Road Rewards

Ready to treat yourself? Here are three luxury roadsters to choose from.

If business has been good this year, why not reward yourself with a well-deserved treat? Enjoy a breath of fresh air in three racy luxury roadsters that are not only pure fun, but serious machines for the enthusiast. Acura's NSX, Lexus' SC 430 and BMW's M3 all promise that 2004 will be performance-oriented, at least behind the wheel.

The $89,000 NSX is the biggest and most comfortable of the three, with driver and passenger seats almost as large as comfortable leather armchairs. The midmounted powertrain in the six-speed manual model is a thunderous 3.2-liter V-6 that rips out 290 horsepower, or pick the 3.0-liter V-6 four-speed Sequential SportShift automatic with 252 horsepower. The all-aluminum body has the rigidity of steel, the four-wheel independent suspension boasts superior handling, and the wedge-shaped body design and fighter-jet-style cockpit proclaim that the Acura NSX is a car on the cutting edge. Features include ABS, traction control, cruise control and a removable roof panel.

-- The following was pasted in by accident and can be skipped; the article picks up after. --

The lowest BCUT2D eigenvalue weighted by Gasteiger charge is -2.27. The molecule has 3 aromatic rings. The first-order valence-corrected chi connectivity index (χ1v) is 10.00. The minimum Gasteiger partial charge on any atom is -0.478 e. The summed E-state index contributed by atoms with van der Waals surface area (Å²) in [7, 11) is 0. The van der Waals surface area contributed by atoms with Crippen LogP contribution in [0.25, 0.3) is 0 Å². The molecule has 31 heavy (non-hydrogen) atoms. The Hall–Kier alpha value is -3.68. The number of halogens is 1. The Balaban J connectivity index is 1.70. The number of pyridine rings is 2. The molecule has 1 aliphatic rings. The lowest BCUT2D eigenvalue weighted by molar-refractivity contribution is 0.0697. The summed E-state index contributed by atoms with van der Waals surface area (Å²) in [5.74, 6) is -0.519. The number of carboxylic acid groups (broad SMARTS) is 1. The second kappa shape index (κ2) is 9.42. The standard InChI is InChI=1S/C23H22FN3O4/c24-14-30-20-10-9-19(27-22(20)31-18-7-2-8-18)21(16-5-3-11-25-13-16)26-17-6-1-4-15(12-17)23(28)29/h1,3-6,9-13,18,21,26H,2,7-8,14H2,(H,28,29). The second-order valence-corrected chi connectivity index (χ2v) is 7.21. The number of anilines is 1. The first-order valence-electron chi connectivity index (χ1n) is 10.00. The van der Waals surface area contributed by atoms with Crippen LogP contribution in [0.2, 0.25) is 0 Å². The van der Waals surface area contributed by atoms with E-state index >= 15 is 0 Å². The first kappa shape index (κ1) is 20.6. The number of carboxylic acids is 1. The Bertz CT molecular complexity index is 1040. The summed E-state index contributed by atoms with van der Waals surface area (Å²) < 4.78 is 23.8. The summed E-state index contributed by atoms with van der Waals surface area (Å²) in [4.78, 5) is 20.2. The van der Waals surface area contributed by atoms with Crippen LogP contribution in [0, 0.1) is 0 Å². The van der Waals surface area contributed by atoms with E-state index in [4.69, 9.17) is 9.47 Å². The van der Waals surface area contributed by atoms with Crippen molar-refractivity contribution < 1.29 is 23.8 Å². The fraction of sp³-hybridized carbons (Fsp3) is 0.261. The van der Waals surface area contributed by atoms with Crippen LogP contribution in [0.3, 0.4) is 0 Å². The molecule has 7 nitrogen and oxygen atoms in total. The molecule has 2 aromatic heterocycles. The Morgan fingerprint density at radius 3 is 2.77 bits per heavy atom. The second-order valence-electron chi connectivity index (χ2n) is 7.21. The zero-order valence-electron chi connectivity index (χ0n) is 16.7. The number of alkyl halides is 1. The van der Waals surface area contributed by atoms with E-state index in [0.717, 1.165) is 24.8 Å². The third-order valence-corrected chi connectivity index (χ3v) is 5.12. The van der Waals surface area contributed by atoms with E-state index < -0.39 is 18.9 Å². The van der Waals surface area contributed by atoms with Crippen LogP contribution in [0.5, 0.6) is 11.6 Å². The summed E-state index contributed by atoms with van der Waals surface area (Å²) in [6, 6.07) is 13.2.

A little lower on the financial scale is Lexus' $62,575 SC 430, an elegantly stylish convertible with a powered, retractable hardtop. The 4.3-liter V-8 engine teams 300 horsepower with a five-speed automatic transmission. And technology abounds in the continuously variable valve timing system; ABS; electronic throttle, traction and skid control; and a split-screen DVD navi-gation system.

If Beemers are your bag, look no further than the $55,195 M3 convertible. A true European roadster for the purist, it's packed with performance and handling components: variable valve timing, throttle control, digital motor electronics, stability/traction control, ABS, independent suspension, and massive four-wheel ventilated disc brakes. The racing-inspired engine, a 3.2-liter in-line six-cylinder, works with a six-speed manual transmission with a heavy-duty clutch. Fresh-air fiends will appreciate the powered soft-top and glass rear window.

Editor and consultant Jill amadio has been reporting on the automotive industry for 24 years.

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